Other winners: Ryan Howard (2006)

Brewers: Prince Fielder, 2009
Result: Won (23 total HR)
In addition to his six Derby appearances, Fielder is the only player to appear on this list twice, which is definitely also an achievement. Fielder is Milwaukee’s only Derby champion as well as Detroit’s — as a matter of fact, he’s the only player in the history of the event to win it for two different teams. The 2009 All-Star festivities were held at Busch Stadium, so Fielder got the chance to spoil St. Louis’ dreams of having Albert Pujols win his first Derby on his home turf. After hitting 11 home runs in the first round and six in the semifinals, Fielder hit another six in the final round to seal the deal. Another fun fact about Fielder’s opponents? That final round matchup came against Nelson Cruz in his first All-Star Game appearance.
Other winners: None

Cardinals: Albert Pujols, 2003
Result: Runner-up (26 total HR)
While Pujols has been to four Derbies in his career, he’s somehow only made it into the final round once. In 2003, at 23, he made his first appearance and put together what would stand as the best Derby performance of his career (so far), but up against Anderson in the finals, Pujols would ultimately lose by a score of 9-8. That said, he still ended the night with the highest home run total, ahead of Garret Anderson (22) and Jason Giambi (23).
Winners: None

Cubs: Sammy Sosa, 2000
Result: Won (26 total HR)
While Kyle Schwarber’s 55 home runs in the 2018 Derby are by far the most for any Cub, Sosa’s performance remains the best in terms of result. He out-homered his opponents in every round, with five in the first, 11 in the semifinal, and a 9-2 win over defending champ Ken Griffey Jr. in the final. While measuring home run distance was less exact in the early 2000s, Sammy Sosa’s last five home runs of the night averaged approximately 475 feet, with his final shot of the night estimated at a whopping 508.
Other winners: Andre Dawson (1987), Ryne Sandberg (1990)

Pirates: Josh Bell, 2019
Result: Eliminated in first round (18 total HR)
The Pirates don’t have an illustrious Home Run Derby history — technically, Bobby Bonilla was their highest finisher in 1990, when he placed fourth by virtue of being one of five players not to hit a single home run. Bell hit 12 more home runs in his first round than Pedro Alvarez in 2013, cementing his place at the top of Pittsburgh’s list.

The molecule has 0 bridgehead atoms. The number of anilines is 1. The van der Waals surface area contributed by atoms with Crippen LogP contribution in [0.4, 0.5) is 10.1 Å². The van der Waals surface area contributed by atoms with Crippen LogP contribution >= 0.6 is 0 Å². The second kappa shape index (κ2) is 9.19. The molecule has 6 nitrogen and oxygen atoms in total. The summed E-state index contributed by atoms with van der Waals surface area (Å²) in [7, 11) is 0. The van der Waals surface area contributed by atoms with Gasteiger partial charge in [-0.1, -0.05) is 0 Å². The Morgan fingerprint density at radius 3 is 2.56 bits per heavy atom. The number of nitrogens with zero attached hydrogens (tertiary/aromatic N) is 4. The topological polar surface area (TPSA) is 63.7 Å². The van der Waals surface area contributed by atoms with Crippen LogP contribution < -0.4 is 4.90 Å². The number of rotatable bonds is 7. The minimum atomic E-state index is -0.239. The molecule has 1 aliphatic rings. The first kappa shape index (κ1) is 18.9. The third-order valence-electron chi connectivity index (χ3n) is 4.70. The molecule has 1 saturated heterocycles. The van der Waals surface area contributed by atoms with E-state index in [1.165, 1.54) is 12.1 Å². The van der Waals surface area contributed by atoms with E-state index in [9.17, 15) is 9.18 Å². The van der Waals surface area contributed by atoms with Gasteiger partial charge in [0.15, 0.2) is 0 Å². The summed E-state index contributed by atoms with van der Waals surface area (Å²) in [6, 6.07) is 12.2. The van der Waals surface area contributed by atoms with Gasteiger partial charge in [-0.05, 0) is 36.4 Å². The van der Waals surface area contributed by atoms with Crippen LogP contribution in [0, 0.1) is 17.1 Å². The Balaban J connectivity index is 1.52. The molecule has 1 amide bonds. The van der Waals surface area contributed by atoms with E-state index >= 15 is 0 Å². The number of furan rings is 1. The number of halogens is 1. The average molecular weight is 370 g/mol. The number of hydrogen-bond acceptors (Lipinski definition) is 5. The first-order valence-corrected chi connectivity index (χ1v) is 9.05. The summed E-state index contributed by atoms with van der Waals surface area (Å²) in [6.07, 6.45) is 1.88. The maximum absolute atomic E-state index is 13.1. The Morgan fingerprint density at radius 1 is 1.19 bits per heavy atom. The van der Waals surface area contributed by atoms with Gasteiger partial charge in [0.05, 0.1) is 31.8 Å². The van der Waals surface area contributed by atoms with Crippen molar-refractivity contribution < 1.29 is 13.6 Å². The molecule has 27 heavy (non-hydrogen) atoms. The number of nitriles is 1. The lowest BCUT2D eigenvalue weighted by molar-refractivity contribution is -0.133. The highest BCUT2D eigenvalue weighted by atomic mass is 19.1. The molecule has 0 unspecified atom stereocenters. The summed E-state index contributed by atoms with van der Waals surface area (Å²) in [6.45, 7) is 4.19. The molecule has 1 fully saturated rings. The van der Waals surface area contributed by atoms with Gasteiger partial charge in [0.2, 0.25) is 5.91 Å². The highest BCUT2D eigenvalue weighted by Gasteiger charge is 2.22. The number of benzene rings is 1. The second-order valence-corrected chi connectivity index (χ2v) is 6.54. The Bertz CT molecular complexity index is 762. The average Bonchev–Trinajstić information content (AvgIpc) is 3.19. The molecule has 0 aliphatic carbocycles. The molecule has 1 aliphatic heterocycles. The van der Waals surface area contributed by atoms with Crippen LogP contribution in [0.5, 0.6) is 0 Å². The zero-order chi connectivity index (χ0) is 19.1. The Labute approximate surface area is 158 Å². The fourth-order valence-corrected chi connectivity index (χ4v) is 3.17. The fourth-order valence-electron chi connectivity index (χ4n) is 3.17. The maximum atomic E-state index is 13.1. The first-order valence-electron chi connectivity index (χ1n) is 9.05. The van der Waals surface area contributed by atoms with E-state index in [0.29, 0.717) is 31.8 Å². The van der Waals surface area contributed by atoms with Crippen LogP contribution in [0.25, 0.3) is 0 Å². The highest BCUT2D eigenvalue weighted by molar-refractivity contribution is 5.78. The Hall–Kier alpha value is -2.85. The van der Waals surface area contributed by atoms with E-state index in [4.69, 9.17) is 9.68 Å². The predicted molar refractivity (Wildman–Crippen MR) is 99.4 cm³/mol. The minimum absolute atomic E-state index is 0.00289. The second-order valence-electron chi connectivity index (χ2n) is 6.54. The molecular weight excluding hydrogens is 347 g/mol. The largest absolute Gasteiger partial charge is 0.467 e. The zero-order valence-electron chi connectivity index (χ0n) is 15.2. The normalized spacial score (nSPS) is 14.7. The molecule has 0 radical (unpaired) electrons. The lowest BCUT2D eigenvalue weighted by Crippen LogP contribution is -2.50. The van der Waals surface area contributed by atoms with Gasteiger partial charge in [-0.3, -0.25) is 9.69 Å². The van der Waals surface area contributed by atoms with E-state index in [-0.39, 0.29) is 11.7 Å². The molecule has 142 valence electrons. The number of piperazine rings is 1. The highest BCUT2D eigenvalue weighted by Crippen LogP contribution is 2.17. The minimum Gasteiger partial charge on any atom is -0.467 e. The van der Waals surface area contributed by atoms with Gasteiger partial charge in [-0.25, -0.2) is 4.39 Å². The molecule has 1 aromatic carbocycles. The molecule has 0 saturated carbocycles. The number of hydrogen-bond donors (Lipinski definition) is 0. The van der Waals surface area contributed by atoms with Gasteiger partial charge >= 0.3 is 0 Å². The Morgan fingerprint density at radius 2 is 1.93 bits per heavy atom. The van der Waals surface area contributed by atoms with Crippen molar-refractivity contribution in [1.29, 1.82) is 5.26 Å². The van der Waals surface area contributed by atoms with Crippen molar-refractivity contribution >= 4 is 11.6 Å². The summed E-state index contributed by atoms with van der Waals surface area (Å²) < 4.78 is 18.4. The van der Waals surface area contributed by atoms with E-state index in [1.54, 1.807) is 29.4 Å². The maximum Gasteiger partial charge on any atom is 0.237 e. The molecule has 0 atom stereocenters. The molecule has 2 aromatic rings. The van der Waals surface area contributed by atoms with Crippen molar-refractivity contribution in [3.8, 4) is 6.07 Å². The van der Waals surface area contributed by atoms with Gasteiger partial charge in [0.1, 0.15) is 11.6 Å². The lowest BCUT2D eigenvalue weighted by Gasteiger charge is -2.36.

Winners: None

Reds: Todd Frazier, 2015
Result: Won (39 total HR)
There’s just something about Frazier and the Home Run Derby. After bursting onto the scene in 2012, Frazier went to three straight Derbies from 2014 to ‘16 and made it to the finals every time. Only two other players can say that — Sammy Sosa (2000-’02) and Ken Griffey Jr. (1992-’94). Frazier’s sole win in 2015 came at Great American Ball Park in what would be his last season with the Reds. Aside from Frazier, the Reds also hold the distinction of having had the first Home Run Derby champion ever (Dave Parker in 1985).
Other winners: Parker (1985), Eric Davis (tied, 1989)

D-backs: Luis Gonzalez, 2001
Result: Won (16 total HR)
2001 was very much Gonzalez’s year. But before he won the World Series for the D-backs in November or finished third in the NL MVP race, he won the Home Run Derby, defeating Sammy Sosa by a score of 6-2 in the final round. Gonzalez was the first Derby participant ever to represent the D-backs, who were playing just their fourth season in 2001, and they’ve only had one since (Chris Young, who hit one home run in 2010).
Other winners: None

Dodgers: Joc Pederson, 2015
Result: Runner-up (39 total HR)
Quick — who holds the record for the most career Derby home runs? The section header probably gave it away. Pederson’s 99 home runs are the most in Derby history, which becomes even more impressive when you consider he’s only competed in two of them. Pederson was just 23 when he made it to the final round as a rookie in 2015, and hit almost twice as many home runs that night as he had in his career to that point. The 2015 Home Run Derby was the first to adopt the bracket format, which meant Pederson had to knock out Manny Machado (13-12) and Albert Pujols (12-11) to get through to the final round, where he ultimately fell to Todd Frazier by a score of 15-14.

2015 was his highest finish, but he may have been even better in 2019, when he was knocked out in the second round. That year, Pederson was the reason Vladimir Guerrero Jr. needed those 40 home runs to get through to the finals — they’d ended regulation time tied at 29, and it took two swing-offs for Guerrero to finally dispatch of Pederson. He’s fallen short twice, but certainly not for lack of trying.
Winners: None

Giants: Barry Bonds, 1996
Result: Won (17 total HR)
The all-time home run leader was going to have a part in this. The original two-inning, five-outs-per-inning Home Run Derby format didn’t give the participants much time to hit double digits (hence why the format changed in later years), but 17 was a Derby record when he did it in 1996, and naturally, Bonds is the Giants’ only winner to date.
Other winners: None

Padres: Wil Myers (2016)
Result: Eliminated in first round (10 total HR)
The Padres have only had five Derby participants in their history, but there are some big names on that list. Fred McGriff, Steve Garvey, Gary Sheffield and Adrian González all represented San Diego in their time, but none of them had much luck. Unfortunately, neither did Myers in 2016, when the All-Star festivities were at Petco Park. His 10 first-round homers were topped by Adam Duvall’s 11, but if it’s any consolation, as of 2021, Myers has hit more home runs at Petco Park than anyone else.
Winners: None

Rockies: Larry Walker, 1997
Result: Runner-up (19 total HR)
Ahead of another Coors Field Home Run Derby, this feels like an appropriate place to end. The Rockies have never had a Derby champion, but Walker came awfully close in 1997, even outhitting eventual winner Tino Martinez by total homers, 17-16.

The Rockies also had a representative in the last Coors Derby in 1998 (Vinny Casilla), who was knocked out in the first round.
Winners: None